[SciPy-user] pyqwt or matplotlib

Peter Wang pwang@enthought....
Thu Aug 28 16:07:41 CDT 2008


On Aug 26, 2008, at 7:25 PM, Zachary Pincus wrote:
> Another option, depending on how much plumbing you're interested in,
> is to write a custom tool with OpenGL...
>
> I've been using Pyglet for some rather-specialized data display needs
> (blit live video from a microscope + plot derived measures on top of
> the video, using the mouse to pan and zoom), and it's pretty nice.
> Basically, Pyglet is a (pretty simple) pure-python, ctypes-based,
> multiplatform interface to OpenGL, windowing, and mouse/keyboard IO.
> It's quite hackable, too -- I rigged up a very simple system to run
> pyglet windows in a background thread, so I could control the
> microscope from an interactive python interpreter, while still being
> able to programmatically interact with pyglet window objects. (Happy
> to share this code with anyone who desires. It's much cleaner, IMO,
> than the gyrations that ipython has to go through to support
> nonblocking QT, Tk, etc. windows. This is becase the pyglet mainloop
> is in python, and is easy to subclass and otherwise mess with.)
>
> The downside is of course that OpenGL isn't a plotting library. The
> upside is that if you have a well-defined plotting task, and you want
> full aesthetic control and also high speed, you can get that with not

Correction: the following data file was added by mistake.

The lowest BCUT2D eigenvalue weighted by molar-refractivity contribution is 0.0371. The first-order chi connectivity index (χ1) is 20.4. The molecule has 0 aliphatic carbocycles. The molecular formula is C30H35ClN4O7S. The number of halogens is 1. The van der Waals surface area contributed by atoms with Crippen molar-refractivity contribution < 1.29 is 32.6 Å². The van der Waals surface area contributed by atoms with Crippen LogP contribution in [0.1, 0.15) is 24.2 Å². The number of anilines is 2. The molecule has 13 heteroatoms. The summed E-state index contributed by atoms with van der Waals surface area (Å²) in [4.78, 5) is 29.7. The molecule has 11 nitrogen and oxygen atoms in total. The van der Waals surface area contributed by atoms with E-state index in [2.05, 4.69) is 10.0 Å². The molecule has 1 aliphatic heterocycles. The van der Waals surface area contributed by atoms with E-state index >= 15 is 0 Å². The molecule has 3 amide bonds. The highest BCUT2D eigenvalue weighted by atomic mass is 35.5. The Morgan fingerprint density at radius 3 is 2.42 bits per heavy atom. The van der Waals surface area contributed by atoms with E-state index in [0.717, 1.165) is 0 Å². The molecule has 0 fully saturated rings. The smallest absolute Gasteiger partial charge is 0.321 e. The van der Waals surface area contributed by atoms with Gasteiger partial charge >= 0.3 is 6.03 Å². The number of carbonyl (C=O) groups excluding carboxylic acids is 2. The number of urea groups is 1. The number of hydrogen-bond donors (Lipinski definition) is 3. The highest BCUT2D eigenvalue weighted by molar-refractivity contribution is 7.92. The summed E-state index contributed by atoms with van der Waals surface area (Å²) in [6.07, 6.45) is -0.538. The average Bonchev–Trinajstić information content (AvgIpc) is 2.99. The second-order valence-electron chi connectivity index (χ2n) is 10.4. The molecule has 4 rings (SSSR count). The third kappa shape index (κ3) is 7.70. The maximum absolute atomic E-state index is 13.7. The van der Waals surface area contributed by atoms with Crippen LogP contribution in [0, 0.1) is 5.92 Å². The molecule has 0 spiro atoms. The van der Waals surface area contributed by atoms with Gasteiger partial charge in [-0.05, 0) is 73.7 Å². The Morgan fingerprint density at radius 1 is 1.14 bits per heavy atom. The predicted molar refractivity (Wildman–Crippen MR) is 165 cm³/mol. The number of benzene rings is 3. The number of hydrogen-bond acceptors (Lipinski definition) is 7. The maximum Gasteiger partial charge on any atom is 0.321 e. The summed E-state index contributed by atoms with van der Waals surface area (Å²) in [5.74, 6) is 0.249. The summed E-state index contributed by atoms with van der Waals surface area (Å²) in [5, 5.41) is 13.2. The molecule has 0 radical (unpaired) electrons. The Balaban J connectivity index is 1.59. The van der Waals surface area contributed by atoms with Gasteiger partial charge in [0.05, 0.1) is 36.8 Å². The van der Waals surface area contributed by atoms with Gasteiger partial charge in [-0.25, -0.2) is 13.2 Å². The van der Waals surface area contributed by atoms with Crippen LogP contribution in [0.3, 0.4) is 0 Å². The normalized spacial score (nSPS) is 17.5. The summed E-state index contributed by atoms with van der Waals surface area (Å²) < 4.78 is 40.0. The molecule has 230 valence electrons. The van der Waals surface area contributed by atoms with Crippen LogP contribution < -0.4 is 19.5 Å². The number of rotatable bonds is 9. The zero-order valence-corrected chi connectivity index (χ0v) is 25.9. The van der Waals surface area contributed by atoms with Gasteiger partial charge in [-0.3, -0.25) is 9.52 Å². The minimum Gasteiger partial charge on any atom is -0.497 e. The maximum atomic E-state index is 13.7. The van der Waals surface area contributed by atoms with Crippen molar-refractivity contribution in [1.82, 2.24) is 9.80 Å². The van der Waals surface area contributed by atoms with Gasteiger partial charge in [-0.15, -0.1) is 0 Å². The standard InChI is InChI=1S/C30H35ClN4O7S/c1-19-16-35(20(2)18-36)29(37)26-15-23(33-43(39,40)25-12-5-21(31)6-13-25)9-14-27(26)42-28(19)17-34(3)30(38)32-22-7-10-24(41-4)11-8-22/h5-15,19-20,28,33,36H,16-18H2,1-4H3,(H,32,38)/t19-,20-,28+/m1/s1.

> too much work.
>
> Just a thought,
> Zach

Hey Zach,

I've been working on an early version of an OpenGL/pyglet-based  
backend for Chaco.  It currently does most of the plots that are  
supported in Chaco (although there are issues with the color bar  
rendering incorrectly).

I use pyglet to get a window and provide an platform independent API  
for events, but most of the actual drawing is done via a C++  
GraphicsContext class that makes calls to libOpenGl.  (I use pyglet to  
render text and Andrew Straw's pygarrayimage to draw images.)  This  
GraphicsContext has a transform stack, a clip stack, supports compiled  
paths, etc.

I also have my own little "PygletSimpleApp" class analog of  
WxSimpleApp and whatnot.  It is indeed very nice to have total control  
over the event loop - so much simpler than fiddling with the Wx event  
queue!

I've tested my code on win32, Ubuntu 7, and OS X.  The beauty of doing  
it this way is that I can reuse all of the data handling and rendering  
code from Chaco, and on systems where I have WX or Qt available, I can  
switch to using those instead of Pyglet by setting a single  
environment variable.  I'm hoping to get this GL backend polished up  
enough to release it as a supported part of Chaco, maybe by the next  
large-ish release (3.1?  3.2?).



-Peter



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